While serving seafood to the NPCs, Otonashi asks Tachibana if he can call her by her given name, Kanade—which is not an automatic thing in Japan and typically implies some degree of friendship—and reveals his own given name, Yuzuru, for the first time. Odds are he only remembered it with Naoi’s hypnosis, so it’s possible that she’s the only one who knows, again implying that he sees her as something more than just a charity case.
The romantic build-up, if that is indeed what is happening, is nice, but not enough to carry the episode. Neither is the humor or what passed for action in the slaying of the fish. Otonashi’s back story was suitably engaging for the first half, but couldn’t be stretched any further than that. The main problem the show has right now is that with both Naoi and Tachibana no longer actively opposing them, Yuri and Otonashi no longer have anyone to fight or struggle against. There is, for the majority of this episode, no plot to speak of.
This is actually lampshaded by one of the secondary characters, who notes that they really shouldn’t be called a battlefront anymore since they aren’t fighting anyone, and are just trying to goof off enough to avoid being obliterated. This might actually make for a (very quirky) slice-of-life show—sort of like K-On with decapitation-level slapstick in play—if a) they hadn’t already primed the audience for something more dramatic and emotional, and b) they were capable of being funny on more than an occasional basis. The characters just aren’t deep enough, and the writers aren’t clever enough, to produce good situational humor.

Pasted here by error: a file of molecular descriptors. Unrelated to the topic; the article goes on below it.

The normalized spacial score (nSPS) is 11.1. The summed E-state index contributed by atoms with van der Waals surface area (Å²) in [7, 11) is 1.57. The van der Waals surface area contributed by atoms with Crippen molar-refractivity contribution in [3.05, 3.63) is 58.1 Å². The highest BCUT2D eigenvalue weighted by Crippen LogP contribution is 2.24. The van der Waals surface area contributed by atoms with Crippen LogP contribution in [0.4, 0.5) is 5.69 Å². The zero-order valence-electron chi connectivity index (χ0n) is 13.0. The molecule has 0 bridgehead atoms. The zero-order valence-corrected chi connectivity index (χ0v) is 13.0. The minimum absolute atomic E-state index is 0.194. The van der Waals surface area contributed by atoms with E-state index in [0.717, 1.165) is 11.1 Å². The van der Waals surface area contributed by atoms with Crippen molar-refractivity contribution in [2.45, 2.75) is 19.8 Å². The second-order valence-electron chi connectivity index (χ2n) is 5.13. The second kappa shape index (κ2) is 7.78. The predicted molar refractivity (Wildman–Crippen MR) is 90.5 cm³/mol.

As such, it was a welcome relief to have Yuri stumble on screen by the end of the episode, having been beaten half to death by Angel. Not Tachibana, who was helping out with Otonashi the entire time, but Angel, a red-eyed replica of Tachibana who stares at everyone menacingly as the credits start to roll. What exactly this means is, of course, yet to be revealed—although I suspect it has something to do with the trick Tachibana pulled in killing off the big fish—but what really matters is that next episode will have some conflict attached to it.
It’s actually quite ironic that the main problem for the characters is the main problem for Angel Beats! as a whole. The first couple episode reviews noted that the show hadn’t decided what it wanted to be, and that still seems to be the case. What Angel Beats! needs more than anything else is a purpose for being—and having decided on one, for the creators to stick with it.
You can watch the episode here.